Search Google for "Josiah Wedgwood"

Click to link for more info on Josiah Wedgwood

Josiah Spode (1733-1797)

Wedgwood's rival, who claim to the the 'original' manufacturers of Fine China. Josiah Spode, like Wedgwood, was a great innovator. He developed several processes including a superior formula for Fine Bone China, and the development of the process of laying a blue underglaze. One of their most popular styles, Willow, is a classic example of Chinoiserie.

Definition of Chinoiserie: Western imitations or evocations of Chinese art. The term is usually reserved for objects made in the 17th and 18th centuries.
Ref: www.christies.com/glossary/auction_glossary.asp

Search Google for chinoiserie design

Once the process of transfer printing designs was developed (allowing effective mass production), a great number of manufacturers sprung up. Rather than a handpainted luxury for the upper classes, dinnerware became far more affordable. From Spode's original Willow pattern, many spin-offs developed. These are often called the "Blue and White" style, of which there are hundreds of manufacturers and patterns. Some of these have been continuously produced for over two centuries.


Thomas Chippendale (1718-1779)

Thomas Chippendale reorganised furniture production by giving workers increasingly specialised tasks, by making production methods more efficient, and by integrating marketing into production; but mass production was achieved later, in the 19th-c. Furniture design strongly influenced by architecture: Classical, Rococo, Chinoiserie, Gothic etc. Decoration of structure was important because "ornament signifies wealth" (Ibid) - concept of status and respectability as a commodity. Chippendale supplied furniture and an interior design service to his customers: an integrated service.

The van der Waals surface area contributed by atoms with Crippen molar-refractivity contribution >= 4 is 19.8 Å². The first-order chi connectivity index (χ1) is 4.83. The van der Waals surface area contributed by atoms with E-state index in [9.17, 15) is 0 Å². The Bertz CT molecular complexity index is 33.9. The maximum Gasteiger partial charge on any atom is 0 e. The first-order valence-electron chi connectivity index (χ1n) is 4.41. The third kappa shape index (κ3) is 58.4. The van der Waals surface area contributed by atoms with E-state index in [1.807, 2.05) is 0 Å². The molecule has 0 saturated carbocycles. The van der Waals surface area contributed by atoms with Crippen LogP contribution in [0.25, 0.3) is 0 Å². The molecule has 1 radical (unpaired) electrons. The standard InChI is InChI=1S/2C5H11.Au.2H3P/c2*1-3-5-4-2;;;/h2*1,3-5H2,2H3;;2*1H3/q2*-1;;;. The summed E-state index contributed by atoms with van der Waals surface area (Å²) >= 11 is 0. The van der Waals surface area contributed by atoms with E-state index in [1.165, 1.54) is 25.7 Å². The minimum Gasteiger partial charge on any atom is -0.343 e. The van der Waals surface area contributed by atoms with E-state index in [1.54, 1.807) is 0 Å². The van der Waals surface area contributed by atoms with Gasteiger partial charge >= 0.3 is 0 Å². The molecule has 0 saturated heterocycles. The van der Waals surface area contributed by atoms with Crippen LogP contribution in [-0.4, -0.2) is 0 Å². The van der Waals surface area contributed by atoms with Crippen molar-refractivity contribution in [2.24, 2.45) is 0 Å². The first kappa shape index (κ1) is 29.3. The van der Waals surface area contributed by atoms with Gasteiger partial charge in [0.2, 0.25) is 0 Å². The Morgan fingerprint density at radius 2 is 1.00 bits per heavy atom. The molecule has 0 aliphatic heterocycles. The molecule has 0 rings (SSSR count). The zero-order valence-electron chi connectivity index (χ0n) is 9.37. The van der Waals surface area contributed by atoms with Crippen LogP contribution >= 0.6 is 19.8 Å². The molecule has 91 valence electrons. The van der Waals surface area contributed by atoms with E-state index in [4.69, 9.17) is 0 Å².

Search Google for "Thomas Chippendale"

Matthew Boulton (1728-1809)

Matthew Boulton commercialised the metal industry. He adopted new technology of steam power for his factory, which also influenced the industrialisation of textiles. He combined manufacture and merchandising under one roof. Like Wegdwood, Boulton consistently imporved techniques and products, making a wide range of products of high standard in various materials including polished steel jewellery, silver-plated cutlery. metal buttons, buckles, tools, trinkets etc. His works include Rococo and Neoclassical pieces.
Search Google for "Matthew Boulton"

Michael Thonet (1796 - 1871)

It's so difficult to fit Michael Thonet into a neat little box because he was in so many way apart from his time. I've put him in Design Pioneers as his early designs influenced Modernism in their simplicity. Le Corbusier used Thonet's bentwood chairs in his houses and over 40 million Thonet chairs have been produced.

His processes for bending wood and the idea of interchangeable components and flatpacking have been among the most influential ideas in modern furniture production and design.

Google search "Michael Thonet"

Click for link to more info about Thomas Chippendale

An armchair No. 6009 (so-called “Vienna Chair"), probably designed by Michael Thonet around 1870

Contextual factors to consider:

Some key technical innovations:

  • Thomas Newcomen's steam engine (1712)
  • Printing Presses improved, mass publication possible
  • Plaster of Paris used as a material, and to make moulded copies
  • Transfer printing - allows china patterns to be duplicated effectively
  • Abraham Darby's Cast Iron (1709)
  • John Kay's flying shuttle weaving machine (1733)
  • Nasmyth's steam hammer (1739)
  • James Watt's double-action steam engine (1765)
  • James Hargreaves' 'Spinning Jenny' (1764)
  • Arkwright's water-frame for spinning cotton (1769-75)
  • Watt's sun and planet gear (1788)
  • The Jacquard loom (1799)

Meanwhile, in Fine Art:

  • Baroque (1650-1750's)
  • Romanticism and Classicism
retrokat.com quite nice sites

all graphics, text and design: copyright retrokat.com 2001-4
References: Based on lecture notes prepared by P. Garn-Jones. Additional material by Kat Black.
Note: If you personally hold copyright to any images or other content herein and wish it to be removed or credited, please email me on kat@retrokat.com and I'm more than happy to do so.